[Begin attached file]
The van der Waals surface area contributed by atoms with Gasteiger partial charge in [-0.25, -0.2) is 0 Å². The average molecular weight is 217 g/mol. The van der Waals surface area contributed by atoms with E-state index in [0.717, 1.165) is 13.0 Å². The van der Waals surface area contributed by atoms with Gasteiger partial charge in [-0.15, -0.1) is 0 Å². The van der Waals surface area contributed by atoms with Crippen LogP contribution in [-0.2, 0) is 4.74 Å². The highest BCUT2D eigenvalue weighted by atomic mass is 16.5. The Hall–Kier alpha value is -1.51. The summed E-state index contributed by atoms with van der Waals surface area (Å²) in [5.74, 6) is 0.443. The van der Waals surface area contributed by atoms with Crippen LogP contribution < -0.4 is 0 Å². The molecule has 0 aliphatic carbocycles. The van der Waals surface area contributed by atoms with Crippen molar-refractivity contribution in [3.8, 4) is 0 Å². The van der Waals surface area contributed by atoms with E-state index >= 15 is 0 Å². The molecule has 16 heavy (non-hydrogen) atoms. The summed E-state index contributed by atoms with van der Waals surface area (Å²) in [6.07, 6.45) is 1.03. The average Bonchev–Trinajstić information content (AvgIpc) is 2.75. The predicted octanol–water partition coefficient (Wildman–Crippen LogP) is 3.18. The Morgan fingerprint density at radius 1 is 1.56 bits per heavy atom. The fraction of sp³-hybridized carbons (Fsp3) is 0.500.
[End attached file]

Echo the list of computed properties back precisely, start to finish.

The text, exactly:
The van der Waals surface area contributed by atoms with Gasteiger partial charge in [-0.25, -0.2) is 0 Å². The average molecular weight is 217 g/mol. The van der Waals surface area contributed by atoms with E-state index in [0.717, 1.165) is 13.0 Å². The van der Waals surface area contributed by atoms with Gasteiger partial charge in [-0.15, -0.1) is 0 Å². The van der Waals surface area contributed by atoms with Crippen LogP contribution in [-0.2, 0) is 4.74 Å². The highest BCUT2D eigenvalue weighted by atomic mass is 16.5. The Hall–Kier alpha value is -1.51. The summed E-state index contributed by atoms with van der Waals surface area (Å²) in [5.74, 6) is 0.443. The van der Waals surface area contributed by atoms with Crippen LogP contribution < -0.4 is 0 Å². The molecule has 0 aliphatic carbocycles. The van der Waals surface area contributed by atoms with Crippen molar-refractivity contribution in [3.8, 4) is 0 Å². The van der Waals surface area contributed by atoms with E-state index >= 15 is 0 Å². The molecule has 16 heavy (non-hydrogen) atoms. The summed E-state index contributed by atoms with van der Waals surface area (Å²) in [6.07, 6.45) is 1.03. The average Bonchev–Trinajstić information content (AvgIpc) is 2.75. The predicted octanol–water partition coefficient (Wildman–Crippen LogP) is 3.18. The Morgan fingerprint density at radius 1 is 1.56 bits per heavy atom. The fraction of sp³-hybridized carbons (Fsp3) is 0.500.